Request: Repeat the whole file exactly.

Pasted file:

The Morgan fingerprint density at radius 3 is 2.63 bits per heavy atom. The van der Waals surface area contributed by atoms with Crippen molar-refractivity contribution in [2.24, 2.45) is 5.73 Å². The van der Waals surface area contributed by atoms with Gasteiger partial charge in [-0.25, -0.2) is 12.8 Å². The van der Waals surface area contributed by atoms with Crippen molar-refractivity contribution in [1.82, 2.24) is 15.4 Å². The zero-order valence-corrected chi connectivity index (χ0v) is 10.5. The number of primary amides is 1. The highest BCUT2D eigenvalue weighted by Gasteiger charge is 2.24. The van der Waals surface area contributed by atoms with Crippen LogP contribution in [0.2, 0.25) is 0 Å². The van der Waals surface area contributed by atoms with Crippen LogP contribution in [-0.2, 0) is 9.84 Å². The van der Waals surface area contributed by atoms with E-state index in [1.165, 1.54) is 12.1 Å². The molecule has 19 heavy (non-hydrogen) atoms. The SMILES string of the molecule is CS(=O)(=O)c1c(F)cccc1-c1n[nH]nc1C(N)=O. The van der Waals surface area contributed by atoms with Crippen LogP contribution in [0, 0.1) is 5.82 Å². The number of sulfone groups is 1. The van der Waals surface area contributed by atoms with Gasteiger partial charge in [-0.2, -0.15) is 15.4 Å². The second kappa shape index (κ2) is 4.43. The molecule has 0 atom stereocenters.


The Morgan fingerprint density at radius 3 is 2.63 bits per heavy atom. The van der Waals surface area contributed by atoms with Crippen molar-refractivity contribution in [2.24, 2.45) is 5.73 Å². The van der Waals surface area contributed by atoms with Gasteiger partial charge in [-0.25, -0.2) is 12.8 Å². The van der Waals surface area contributed by atoms with Crippen molar-refractivity contribution in [1.82, 2.24) is 15.4 Å². The zero-order valence-corrected chi connectivity index (χ0v) is 10.5. The number of primary amides is 1. The highest BCUT2D eigenvalue weighted by Gasteiger charge is 2.24. The van der Waals surface area contributed by atoms with Crippen LogP contribution in [0.2, 0.25) is 0 Å². The van der Waals surface area contributed by atoms with Crippen LogP contribution in [-0.2, 0) is 9.84 Å². The van der Waals surface area contributed by atoms with E-state index in [1.165, 1.54) is 12.1 Å². The molecule has 19 heavy (non-hydrogen) atoms. The SMILES string of the molecule is CS(=O)(=O)c1c(F)cccc1-c1n[nH]nc1C(N)=O. The van der Waals surface area contributed by atoms with Crippen LogP contribution in [0, 0.1) is 5.82 Å². The number of sulfone groups is 1. The van der Waals surface area contributed by atoms with Gasteiger partial charge in [-0.2, -0.15) is 15.4 Å². The second kappa shape index (κ2) is 4.43. The molecule has 0 atom stereocenters.